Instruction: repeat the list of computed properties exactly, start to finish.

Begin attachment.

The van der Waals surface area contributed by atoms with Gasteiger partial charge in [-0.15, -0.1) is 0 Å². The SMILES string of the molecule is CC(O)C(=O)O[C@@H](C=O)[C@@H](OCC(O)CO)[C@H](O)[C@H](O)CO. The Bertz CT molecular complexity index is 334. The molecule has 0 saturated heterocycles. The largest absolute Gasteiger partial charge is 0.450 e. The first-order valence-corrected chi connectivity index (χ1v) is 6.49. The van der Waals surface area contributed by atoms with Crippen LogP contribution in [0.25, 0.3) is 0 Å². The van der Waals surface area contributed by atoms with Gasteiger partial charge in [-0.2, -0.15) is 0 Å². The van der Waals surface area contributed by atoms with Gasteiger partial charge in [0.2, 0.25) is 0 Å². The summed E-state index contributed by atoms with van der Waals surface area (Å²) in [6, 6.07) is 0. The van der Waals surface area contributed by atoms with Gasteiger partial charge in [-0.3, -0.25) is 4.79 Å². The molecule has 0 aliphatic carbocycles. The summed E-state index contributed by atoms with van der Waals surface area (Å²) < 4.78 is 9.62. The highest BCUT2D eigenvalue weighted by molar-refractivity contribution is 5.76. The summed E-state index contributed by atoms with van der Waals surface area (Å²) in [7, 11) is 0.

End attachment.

The van der Waals surface area contributed by atoms with Gasteiger partial charge in [-0.15, -0.1) is 0 Å². The SMILES string of the molecule is CC(O)C(=O)O[C@@H](C=O)[C@@H](OCC(O)CO)[C@H](O)[C@H](O)CO. The Bertz CT molecular complexity index is 334. The molecule has 0 saturated heterocycles. The largest absolute Gasteiger partial charge is 0.450 e. The first-order valence-corrected chi connectivity index (χ1v) is 6.49. The van der Waals surface area contributed by atoms with Crippen LogP contribution in [0.25, 0.3) is 0 Å². The van der Waals surface area contributed by atoms with Gasteiger partial charge in [-0.2, -0.15) is 0 Å². The van der Waals surface area contributed by atoms with Gasteiger partial charge in [0.2, 0.25) is 0 Å². The summed E-state index contributed by atoms with van der Waals surface area (Å²) in [6, 6.07) is 0. The van der Waals surface area contributed by atoms with Gasteiger partial charge in [-0.3, -0.25) is 4.79 Å². The molecule has 0 aliphatic carbocycles. The summed E-state index contributed by atoms with van der Waals surface area (Å²) < 4.78 is 9.62. The highest BCUT2D eigenvalue weighted by molar-refractivity contribution is 5.76. The summed E-state index contributed by atoms with van der Waals surface area (Å²) in [7, 11) is 0.